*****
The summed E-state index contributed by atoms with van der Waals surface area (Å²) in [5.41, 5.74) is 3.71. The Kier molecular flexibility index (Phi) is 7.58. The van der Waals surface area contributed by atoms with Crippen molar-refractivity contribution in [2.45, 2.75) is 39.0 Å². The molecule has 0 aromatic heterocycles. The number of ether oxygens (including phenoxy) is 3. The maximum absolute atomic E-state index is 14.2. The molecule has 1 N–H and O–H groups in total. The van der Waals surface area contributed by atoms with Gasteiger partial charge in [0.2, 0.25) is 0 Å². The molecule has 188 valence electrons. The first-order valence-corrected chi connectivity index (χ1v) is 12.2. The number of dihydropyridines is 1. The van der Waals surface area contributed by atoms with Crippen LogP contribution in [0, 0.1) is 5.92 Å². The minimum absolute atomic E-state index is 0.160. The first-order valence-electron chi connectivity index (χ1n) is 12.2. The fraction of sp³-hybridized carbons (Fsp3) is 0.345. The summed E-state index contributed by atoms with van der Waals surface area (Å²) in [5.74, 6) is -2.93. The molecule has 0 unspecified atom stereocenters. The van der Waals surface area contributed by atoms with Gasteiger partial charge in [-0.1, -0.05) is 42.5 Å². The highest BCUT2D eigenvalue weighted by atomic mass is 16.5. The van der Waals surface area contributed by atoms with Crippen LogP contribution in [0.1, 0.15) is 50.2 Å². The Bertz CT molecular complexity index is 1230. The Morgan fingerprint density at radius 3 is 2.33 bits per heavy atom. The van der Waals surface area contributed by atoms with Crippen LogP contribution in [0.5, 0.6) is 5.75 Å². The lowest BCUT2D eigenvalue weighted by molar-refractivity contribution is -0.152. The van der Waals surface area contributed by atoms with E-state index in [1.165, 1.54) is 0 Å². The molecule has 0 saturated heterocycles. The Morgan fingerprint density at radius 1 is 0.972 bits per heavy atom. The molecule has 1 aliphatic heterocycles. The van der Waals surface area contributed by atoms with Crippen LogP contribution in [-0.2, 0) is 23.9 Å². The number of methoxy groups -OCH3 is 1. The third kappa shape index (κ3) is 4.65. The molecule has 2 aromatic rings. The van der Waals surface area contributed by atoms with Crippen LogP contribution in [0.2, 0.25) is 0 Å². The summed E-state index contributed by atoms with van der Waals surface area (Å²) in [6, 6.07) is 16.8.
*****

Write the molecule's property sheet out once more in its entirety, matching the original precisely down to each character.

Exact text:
The summed E-state index contributed by atoms with van der Waals surface area (Å²) in [5.41, 5.74) is 3.71. The Kier molecular flexibility index (Phi) is 7.58. The van der Waals surface area contributed by atoms with Crippen molar-refractivity contribution in [2.45, 2.75) is 39.0 Å². The molecule has 0 aromatic heterocycles. The number of ether oxygens (including phenoxy) is 3. The maximum absolute atomic E-state index is 14.2. The molecule has 1 N–H and O–H groups in total. The van der Waals surface area contributed by atoms with Gasteiger partial charge in [0.2, 0.25) is 0 Å². The molecule has 188 valence electrons. The first-order valence-corrected chi connectivity index (χ1v) is 12.2. The number of dihydropyridines is 1. The van der Waals surface area contributed by atoms with Crippen LogP contribution in [0, 0.1) is 5.92 Å². The minimum absolute atomic E-state index is 0.160. The first-order valence-electron chi connectivity index (χ1n) is 12.2. The fraction of sp³-hybridized carbons (Fsp3) is 0.345. The summed E-state index contributed by atoms with van der Waals surface area (Å²) in [5.74, 6) is -2.93. The molecule has 0 unspecified atom stereocenters. The van der Waals surface area contributed by atoms with Gasteiger partial charge in [-0.1, -0.05) is 42.5 Å². The highest BCUT2D eigenvalue weighted by atomic mass is 16.5. The van der Waals surface area contributed by atoms with Crippen LogP contribution in [0.1, 0.15) is 50.2 Å². The Bertz CT molecular complexity index is 1230. The Morgan fingerprint density at radius 3 is 2.33 bits per heavy atom. The van der Waals surface area contributed by atoms with Crippen LogP contribution in [0.5, 0.6) is 5.75 Å². The lowest BCUT2D eigenvalue weighted by molar-refractivity contribution is -0.152. The van der Waals surface area contributed by atoms with E-state index in [1.165, 1.54) is 0 Å². The molecule has 0 saturated heterocycles. The Morgan fingerprint density at radius 1 is 0.972 bits per heavy atom. The molecule has 1 aliphatic heterocycles. The van der Waals surface area contributed by atoms with Crippen LogP contribution in [-0.2, 0) is 23.9 Å². The number of methoxy groups -OCH3 is 1. The third kappa shape index (κ3) is 4.65. The molecule has 2 aromatic rings. The van der Waals surface area contributed by atoms with Crippen LogP contribution in [0.2, 0.25) is 0 Å². The summed E-state index contributed by atoms with van der Waals surface area (Å²) in [6, 6.07) is 16.8.